- Aim for 5th-8th grade readability
- Be as precise and definitive as possible
- Be personable
- End sentences with prepositions
- Favor simple verb tenses
- How to deliver bad news
- How to introduce new terms
- Keep it simple
- Use everyday contractions
- Use similes and metaphors when it’s appropriate
- Write in active voice
- Write like you talk
- Word list
Use first person
Use “we,” “our,” and “us” when you write as TurboTax or QuickBooks. It’s one way that we make experiences feel more personal. We want customers to know that there are people behind Intuit products and that we’re in this with them.
Just don’t be creepy. We never want them to think we’re spying on them. Exception: when you’re referring to the actual product, especially in marketing and sales, use “it,” not “us.”
Let’s get started. What’s your email address?
Pick a tax category and we’ll take care of the rest.
Still need help? Contact us.
We’ll help you create professional-looking receipts and invoices.
QuickBooks helps you get organized. It saves people about 8 hours per week.
Let’s get started. Tell us your email address and we’ll add it to your account.
We see you your app hasn’t updated since 3/10/10. Want us to update it now?
QuickBooks helps you get organized. We save people about 8 hours per week.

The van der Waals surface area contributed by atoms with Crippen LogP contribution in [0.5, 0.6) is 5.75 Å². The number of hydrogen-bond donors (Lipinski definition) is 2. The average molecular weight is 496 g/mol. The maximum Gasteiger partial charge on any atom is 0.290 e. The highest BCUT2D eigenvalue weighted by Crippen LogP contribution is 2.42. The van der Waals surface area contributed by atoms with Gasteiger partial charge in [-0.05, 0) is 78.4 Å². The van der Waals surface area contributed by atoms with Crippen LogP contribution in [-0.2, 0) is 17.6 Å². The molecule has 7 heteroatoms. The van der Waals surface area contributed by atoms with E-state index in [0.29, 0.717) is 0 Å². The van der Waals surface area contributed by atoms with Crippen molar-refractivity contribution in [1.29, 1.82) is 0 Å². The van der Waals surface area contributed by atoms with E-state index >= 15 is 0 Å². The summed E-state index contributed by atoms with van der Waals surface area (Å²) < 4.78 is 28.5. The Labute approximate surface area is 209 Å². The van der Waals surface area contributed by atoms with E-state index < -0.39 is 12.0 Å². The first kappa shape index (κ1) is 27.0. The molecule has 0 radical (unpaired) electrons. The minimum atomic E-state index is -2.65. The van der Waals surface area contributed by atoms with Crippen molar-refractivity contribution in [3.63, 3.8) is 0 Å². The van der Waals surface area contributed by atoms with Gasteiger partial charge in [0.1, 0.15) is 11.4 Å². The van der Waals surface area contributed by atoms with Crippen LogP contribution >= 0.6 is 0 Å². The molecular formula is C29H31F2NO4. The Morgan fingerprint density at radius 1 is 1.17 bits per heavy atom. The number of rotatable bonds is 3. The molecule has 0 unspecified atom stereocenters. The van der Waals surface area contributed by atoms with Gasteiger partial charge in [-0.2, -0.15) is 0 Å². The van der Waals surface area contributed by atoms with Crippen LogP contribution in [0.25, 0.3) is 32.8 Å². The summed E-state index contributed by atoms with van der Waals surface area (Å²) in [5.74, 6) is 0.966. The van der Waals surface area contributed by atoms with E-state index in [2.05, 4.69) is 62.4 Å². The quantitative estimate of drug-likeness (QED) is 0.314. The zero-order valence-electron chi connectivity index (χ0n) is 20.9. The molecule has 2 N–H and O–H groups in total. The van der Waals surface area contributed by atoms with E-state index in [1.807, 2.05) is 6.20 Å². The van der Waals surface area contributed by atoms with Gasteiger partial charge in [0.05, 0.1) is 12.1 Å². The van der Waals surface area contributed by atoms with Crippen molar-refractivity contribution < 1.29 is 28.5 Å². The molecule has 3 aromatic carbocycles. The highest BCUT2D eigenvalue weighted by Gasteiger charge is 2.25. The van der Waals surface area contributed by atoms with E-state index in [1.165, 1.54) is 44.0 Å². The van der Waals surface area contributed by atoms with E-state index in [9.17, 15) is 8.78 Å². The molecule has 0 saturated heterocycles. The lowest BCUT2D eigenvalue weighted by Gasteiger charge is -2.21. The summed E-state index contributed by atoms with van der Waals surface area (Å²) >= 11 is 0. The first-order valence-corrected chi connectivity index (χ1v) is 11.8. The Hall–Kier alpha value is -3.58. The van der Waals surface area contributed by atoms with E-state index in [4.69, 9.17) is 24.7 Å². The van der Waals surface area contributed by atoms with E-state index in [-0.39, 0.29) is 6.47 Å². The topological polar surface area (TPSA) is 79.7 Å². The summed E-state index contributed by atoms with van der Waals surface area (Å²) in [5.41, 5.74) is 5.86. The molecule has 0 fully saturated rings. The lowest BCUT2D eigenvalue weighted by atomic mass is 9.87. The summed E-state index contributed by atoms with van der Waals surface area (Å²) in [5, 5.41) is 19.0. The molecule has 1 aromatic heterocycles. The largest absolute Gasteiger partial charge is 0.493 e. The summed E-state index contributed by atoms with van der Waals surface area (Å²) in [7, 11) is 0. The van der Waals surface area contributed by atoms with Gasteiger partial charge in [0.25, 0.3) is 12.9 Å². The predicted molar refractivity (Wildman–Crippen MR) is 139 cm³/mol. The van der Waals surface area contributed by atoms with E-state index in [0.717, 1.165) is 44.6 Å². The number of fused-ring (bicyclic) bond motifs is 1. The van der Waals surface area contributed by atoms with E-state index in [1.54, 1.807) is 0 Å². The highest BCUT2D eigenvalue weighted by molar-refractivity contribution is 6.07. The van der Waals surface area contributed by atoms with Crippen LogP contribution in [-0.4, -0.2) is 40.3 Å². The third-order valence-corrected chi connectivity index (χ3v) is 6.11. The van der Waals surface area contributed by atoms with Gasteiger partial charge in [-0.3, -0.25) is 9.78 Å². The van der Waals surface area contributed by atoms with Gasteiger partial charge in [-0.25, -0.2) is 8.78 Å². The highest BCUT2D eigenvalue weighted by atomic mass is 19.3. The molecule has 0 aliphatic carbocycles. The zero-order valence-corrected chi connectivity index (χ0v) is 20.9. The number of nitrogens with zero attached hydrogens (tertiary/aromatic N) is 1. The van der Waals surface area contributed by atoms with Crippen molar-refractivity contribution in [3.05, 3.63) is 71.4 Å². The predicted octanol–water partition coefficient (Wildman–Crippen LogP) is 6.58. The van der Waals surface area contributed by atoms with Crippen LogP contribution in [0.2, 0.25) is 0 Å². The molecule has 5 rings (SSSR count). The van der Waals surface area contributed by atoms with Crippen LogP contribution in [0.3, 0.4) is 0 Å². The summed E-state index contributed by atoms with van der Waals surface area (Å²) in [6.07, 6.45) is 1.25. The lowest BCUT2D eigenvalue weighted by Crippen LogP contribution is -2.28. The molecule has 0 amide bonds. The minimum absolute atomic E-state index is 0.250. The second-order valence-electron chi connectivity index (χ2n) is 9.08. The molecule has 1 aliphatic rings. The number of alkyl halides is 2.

Use second person for customers, except for buttons and legal stuff
Our product experiences are a conversation with customers. We talk directly to them, so use second person to address them.
Buttons are the exception, though. They represent the customer’s side of the conversation, so it’s OK to use first person there to represent the customer’s voice and maintain the conversational quality of our writing. Note that first person in buttons is an option, not a mandate.
You added 5 new customers this month!
Add my customers (button label)
Enter your email address and phone number.
See a snapshot of where you stand.
Make any changes you want.
5 new customers were added this month!
Add customers (button label)
Enter an email address and phone number.
See a snapshot of where I stand.
Use third person for people who aren’t the customer, and keep things gender neutral
Use third person when you refer to someone (or something) other than the customer performing the action.
And try to keep things gender neutral, including pronouns. If you find yourself in the awkward spot where the subject’s gender is unknown, write your way around it. Don’t use “she/he,” “s/he,” “they” or “them,” or “one.” If you absolutely can’t write your way around it, then it’s OK to use they, them, or their.
See more guidelines about gender-neutral language.